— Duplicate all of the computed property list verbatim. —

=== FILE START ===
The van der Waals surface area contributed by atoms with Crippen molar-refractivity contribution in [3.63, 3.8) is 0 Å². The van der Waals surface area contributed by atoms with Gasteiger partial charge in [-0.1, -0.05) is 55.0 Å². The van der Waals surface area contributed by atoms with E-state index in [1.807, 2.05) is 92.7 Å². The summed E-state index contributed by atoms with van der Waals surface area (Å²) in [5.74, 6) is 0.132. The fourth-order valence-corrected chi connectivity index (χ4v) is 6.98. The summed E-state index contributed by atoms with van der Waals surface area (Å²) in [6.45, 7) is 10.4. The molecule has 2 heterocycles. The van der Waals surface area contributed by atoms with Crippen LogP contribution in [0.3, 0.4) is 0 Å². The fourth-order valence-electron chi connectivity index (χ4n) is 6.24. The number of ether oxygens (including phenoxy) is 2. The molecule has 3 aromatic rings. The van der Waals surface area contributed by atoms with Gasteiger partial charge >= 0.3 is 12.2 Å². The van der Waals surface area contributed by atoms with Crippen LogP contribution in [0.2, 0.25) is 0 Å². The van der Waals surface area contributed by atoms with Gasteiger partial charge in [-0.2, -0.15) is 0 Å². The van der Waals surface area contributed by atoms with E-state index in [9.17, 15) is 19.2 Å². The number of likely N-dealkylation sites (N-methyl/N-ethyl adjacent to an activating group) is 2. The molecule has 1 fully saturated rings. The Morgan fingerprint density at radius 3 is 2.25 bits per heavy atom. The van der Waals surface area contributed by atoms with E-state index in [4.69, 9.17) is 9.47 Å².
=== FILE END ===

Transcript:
The van der Waals surface area contributed by atoms with Crippen molar-refractivity contribution in [3.63, 3.8) is 0 Å². The van der Waals surface area contributed by atoms with Gasteiger partial charge in [-0.1, -0.05) is 55.0 Å². The van der Waals surface area contributed by atoms with E-state index in [1.807, 2.05) is 92.7 Å². The summed E-state index contributed by atoms with van der Waals surface area (Å²) in [5.74, 6) is 0.132. The fourth-order valence-corrected chi connectivity index (χ4v) is 6.98. The summed E-state index contributed by atoms with van der Waals surface area (Å²) in [6.45, 7) is 10.4. The molecule has 2 heterocycles. The van der Waals surface area contributed by atoms with Crippen LogP contribution in [0.3, 0.4) is 0 Å². The fourth-order valence-electron chi connectivity index (χ4n) is 6.24. The number of ether oxygens (including phenoxy) is 2. The molecule has 3 aromatic rings. The van der Waals surface area contributed by atoms with Gasteiger partial charge >= 0.3 is 12.2 Å². The van der Waals surface area contributed by atoms with Crippen LogP contribution in [0.2, 0.25) is 0 Å². The van der Waals surface area contributed by atoms with Gasteiger partial charge in [-0.2, -0.15) is 0 Å². The van der Waals surface area contributed by atoms with E-state index in [9.17, 15) is 19.2 Å². The number of likely N-dealkylation sites (N-methyl/N-ethyl adjacent to an activating group) is 2. The molecule has 1 fully saturated rings. The Morgan fingerprint density at radius 3 is 2.25 bits per heavy atom. The van der Waals surface area contributed by atoms with E-state index in [4.69, 9.17) is 9.47 Å².